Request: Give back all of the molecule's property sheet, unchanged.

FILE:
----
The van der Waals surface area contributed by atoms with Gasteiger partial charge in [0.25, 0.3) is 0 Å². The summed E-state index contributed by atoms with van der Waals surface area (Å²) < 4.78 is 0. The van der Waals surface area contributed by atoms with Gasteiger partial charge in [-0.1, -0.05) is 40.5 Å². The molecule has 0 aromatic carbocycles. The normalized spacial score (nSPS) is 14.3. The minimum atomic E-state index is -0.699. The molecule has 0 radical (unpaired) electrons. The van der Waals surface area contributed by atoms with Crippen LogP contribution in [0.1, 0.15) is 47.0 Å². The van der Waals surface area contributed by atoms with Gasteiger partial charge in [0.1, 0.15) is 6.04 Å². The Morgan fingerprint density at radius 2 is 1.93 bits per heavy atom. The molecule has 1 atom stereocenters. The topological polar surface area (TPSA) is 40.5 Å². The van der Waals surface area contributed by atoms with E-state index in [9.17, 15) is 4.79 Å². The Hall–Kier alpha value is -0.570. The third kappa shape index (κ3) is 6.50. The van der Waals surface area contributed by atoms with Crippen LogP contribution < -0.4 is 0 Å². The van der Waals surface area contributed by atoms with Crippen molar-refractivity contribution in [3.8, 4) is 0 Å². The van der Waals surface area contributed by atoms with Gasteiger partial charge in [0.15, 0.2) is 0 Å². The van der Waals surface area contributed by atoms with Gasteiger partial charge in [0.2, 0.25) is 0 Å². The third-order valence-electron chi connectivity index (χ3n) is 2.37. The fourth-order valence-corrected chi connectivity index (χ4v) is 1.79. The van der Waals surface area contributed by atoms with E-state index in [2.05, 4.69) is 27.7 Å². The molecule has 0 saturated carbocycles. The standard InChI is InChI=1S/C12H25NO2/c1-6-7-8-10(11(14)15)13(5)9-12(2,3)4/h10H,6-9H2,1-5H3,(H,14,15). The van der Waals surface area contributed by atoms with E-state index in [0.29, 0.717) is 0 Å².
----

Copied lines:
The van der Waals surface area contributed by atoms with Gasteiger partial charge in [0.25, 0.3) is 0 Å². The summed E-state index contributed by atoms with van der Waals surface area (Å²) < 4.78 is 0. The van der Waals surface area contributed by atoms with Gasteiger partial charge in [-0.1, -0.05) is 40.5 Å². The molecule has 0 aromatic carbocycles. The normalized spacial score (nSPS) is 14.3. The minimum atomic E-state index is -0.699. The molecule has 0 radical (unpaired) electrons. The van der Waals surface area contributed by atoms with Crippen LogP contribution in [0.1, 0.15) is 47.0 Å². The van der Waals surface area contributed by atoms with Gasteiger partial charge in [0.1, 0.15) is 6.04 Å². The Morgan fingerprint density at radius 2 is 1.93 bits per heavy atom. The molecule has 1 atom stereocenters. The topological polar surface area (TPSA) is 40.5 Å². The van der Waals surface area contributed by atoms with E-state index in [9.17, 15) is 4.79 Å². The Hall–Kier alpha value is -0.570. The third kappa shape index (κ3) is 6.50. The van der Waals surface area contributed by atoms with Crippen LogP contribution < -0.4 is 0 Å². The van der Waals surface area contributed by atoms with Crippen molar-refractivity contribution in [3.8, 4) is 0 Å². The van der Waals surface area contributed by atoms with Gasteiger partial charge in [0.15, 0.2) is 0 Å². The van der Waals surface area contributed by atoms with Gasteiger partial charge in [0.2, 0.25) is 0 Å². The third-order valence-electron chi connectivity index (χ3n) is 2.37. The fourth-order valence-corrected chi connectivity index (χ4v) is 1.79. The van der Waals surface area contributed by atoms with E-state index in [2.05, 4.69) is 27.7 Å². The molecule has 0 saturated carbocycles. The standard InChI is InChI=1S/C12H25NO2/c1-6-7-8-10(11(14)15)13(5)9-12(2,3)4/h10H,6-9H2,1-5H3,(H,14,15). The van der Waals surface area contributed by atoms with E-state index in [0.29, 0.717) is 0 Å².